Relative to the days when it was one man in Orville, Ohio, selling apple butter from a horse-drawn cart, Smucker Co.’s growth has been ludicrous. By 2000, the company, which was basically built on fruit — jams, jelly, juices, etc. — had reached some $600 million in business. Mark, the fifth-generation Smucker to head the company, speaking at Walsh, said that it was then that the company had reached an inflection point.
“We recognized that in order to survive for the next generation of employees, the Smucker family made a decision to take on some very large acquisitions. We recognized that we were good at marketing brands,” he said. “And we could market brands in other categories and build emotional bonds between our brands and consumers, and that is what we were good at.”
And the company has made some incredibly large acquisitions. It acquired Jif and Crisco for $813 million in 2001, which doubled its size. Four years later, it acquired International Multifoods in an $840 million deal that brought Pillsbury, Hungry Jack and Martha White brands under its umbrella. (In July, the company announced it was selling its U.S. baking business, which would divest it from the Pillsbury, Hungry Jack and Martha White brands.) Its $3 billion acquisition of Folgers in 2009 made Smucker Co. a $4 billion company, and that’s before it added Big Heart Pet Brands in a $6 billion transaction in 2015, which gave it Milk-Bone, among others.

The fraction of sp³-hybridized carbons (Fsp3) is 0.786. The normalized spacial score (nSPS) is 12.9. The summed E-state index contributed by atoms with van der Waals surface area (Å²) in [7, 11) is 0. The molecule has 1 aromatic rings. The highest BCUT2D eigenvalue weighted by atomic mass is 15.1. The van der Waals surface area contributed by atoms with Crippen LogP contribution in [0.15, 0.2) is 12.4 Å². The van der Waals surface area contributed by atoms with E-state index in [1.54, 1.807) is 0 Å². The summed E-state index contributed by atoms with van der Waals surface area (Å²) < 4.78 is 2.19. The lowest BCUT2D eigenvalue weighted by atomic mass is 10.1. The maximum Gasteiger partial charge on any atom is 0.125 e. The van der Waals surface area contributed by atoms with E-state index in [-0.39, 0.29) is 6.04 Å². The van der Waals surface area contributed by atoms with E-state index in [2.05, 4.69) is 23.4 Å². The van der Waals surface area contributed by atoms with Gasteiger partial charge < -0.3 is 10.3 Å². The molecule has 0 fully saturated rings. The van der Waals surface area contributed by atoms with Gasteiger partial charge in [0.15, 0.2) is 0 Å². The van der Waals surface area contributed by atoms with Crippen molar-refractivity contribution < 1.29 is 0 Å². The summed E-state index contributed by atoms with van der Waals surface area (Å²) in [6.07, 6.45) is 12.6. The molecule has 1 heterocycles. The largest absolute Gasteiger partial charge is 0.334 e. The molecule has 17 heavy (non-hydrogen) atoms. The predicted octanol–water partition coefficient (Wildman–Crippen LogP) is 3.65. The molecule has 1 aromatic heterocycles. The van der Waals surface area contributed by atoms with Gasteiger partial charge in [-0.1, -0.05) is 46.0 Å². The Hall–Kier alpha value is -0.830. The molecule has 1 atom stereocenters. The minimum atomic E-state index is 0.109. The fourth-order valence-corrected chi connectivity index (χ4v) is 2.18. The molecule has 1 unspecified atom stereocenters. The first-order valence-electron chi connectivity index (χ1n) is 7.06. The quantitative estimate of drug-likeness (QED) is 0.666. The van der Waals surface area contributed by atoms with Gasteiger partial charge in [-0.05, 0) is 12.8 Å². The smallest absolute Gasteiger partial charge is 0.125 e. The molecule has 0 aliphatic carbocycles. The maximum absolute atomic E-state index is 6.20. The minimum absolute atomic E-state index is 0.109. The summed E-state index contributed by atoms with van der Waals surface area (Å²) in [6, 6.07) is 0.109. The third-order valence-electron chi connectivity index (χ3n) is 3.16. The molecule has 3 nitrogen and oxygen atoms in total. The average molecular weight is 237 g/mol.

“We are a house of brands. We’re not a branded house,” he said.
Though Mark has only been leading the company for about two years, he said he took the position as about two thirds of the CEOs in the food industry turned over. Some of that he said was a coincidence, with some exits planned and some not, but the moves coincide with what he called some very intense pressures that the industry faced and continues to face.
Part of that pressure comes just from being a public company.